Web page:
iOS app Android app More

Featuring fresh takes and real-time analysis from HuffPost's signature lineup of contributors
David Wilson

GET UPDATES FROM David Wilson
 

Why Can't We Age Gracefully, Live Life Large and Die in Our Own Flower Beds?

Posted: 03/13/2012 3:22 pm

I was raised to believe when you see someone hurting or in need, you stop what you're doing and help. It may be continuous one time events that cross our paths or it could be the occasional life altering one that inspires us to risk much in the hopes that we can make a lasting difference in the lives of others; changes that will inadvertently bless us in the process.

I remember, one such encounter over twenty years ago, with an elementary school teacher in my hometown that showcased the burdens struggling, working parents were having during the Christmas holidays. Children between the ages of 4 and 12 were falling between the cracks at Christmas because their parents were having a tough time making ends meet every day, let alone being able to splurge on gifts from "Santa."

We were fortunate with the help of my Rotary Club to establish a Santa's Kids program that allowed individuals to adopt entire families to share their Christmas with. We dressed up as Santa's helper's and elves and delivered anonymously, reaping joy beyond measure while reinforcing the scripture, "it more blessed to give than receive." Because giving is contagious, this program has continued to grow and thrive and reaches over 300 children, year after year.

The latest dream I have undertaken is to create a "not for profit" senior living and memory care campus that promotes actively living and thriving beyond the walls, rather than existing within them. Did you know that living, dining and thriving outside in the warming rays of the sun is Biblical based? Ecclesiastes 11:7-8 states "Light is sweet and it pleases the eye to see the sun. However many years a man may live, let him enjoy them all."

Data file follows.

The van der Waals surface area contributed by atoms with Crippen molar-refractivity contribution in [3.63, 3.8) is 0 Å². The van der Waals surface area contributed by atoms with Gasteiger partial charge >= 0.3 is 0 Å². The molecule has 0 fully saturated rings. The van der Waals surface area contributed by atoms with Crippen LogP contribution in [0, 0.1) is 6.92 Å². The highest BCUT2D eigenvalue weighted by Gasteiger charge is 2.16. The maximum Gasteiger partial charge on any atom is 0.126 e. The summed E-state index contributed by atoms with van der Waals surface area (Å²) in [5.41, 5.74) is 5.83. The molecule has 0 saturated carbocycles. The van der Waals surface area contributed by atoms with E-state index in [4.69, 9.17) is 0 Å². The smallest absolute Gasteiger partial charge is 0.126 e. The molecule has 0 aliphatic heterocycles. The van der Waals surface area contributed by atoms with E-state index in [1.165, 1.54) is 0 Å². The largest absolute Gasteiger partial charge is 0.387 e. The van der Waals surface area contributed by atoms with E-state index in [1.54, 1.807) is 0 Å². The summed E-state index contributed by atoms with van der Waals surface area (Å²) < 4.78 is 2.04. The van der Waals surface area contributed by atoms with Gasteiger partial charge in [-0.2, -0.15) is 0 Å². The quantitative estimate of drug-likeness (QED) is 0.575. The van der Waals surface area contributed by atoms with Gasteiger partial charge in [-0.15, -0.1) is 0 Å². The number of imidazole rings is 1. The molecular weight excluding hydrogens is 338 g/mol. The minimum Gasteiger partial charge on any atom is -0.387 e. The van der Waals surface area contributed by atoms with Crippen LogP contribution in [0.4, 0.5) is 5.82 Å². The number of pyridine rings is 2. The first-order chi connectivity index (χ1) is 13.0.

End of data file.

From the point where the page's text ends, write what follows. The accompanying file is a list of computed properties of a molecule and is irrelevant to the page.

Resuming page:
My father in law suffered from early onset dementia. His passion, besides his work, was gardening and in this he thrived long after retirement as long as he was able to be outdoors. As he aged far away from family, his need to be close necessitated his moving near us and into a very nice assisted living facility. As time passed, his opportunities to enjoy the outdoors became less and less. Within a year, he passed. Much can be debated as to why, but I firmly believe once his passions were stripped away, he went from living to existing to non-existing. Quality of life has to supersede quantity, does it not? We are not privileged to know the time of our exit from this earth, but I personally, would choose to go out in the middle of living life large, having fun and using every opportunity made available to me.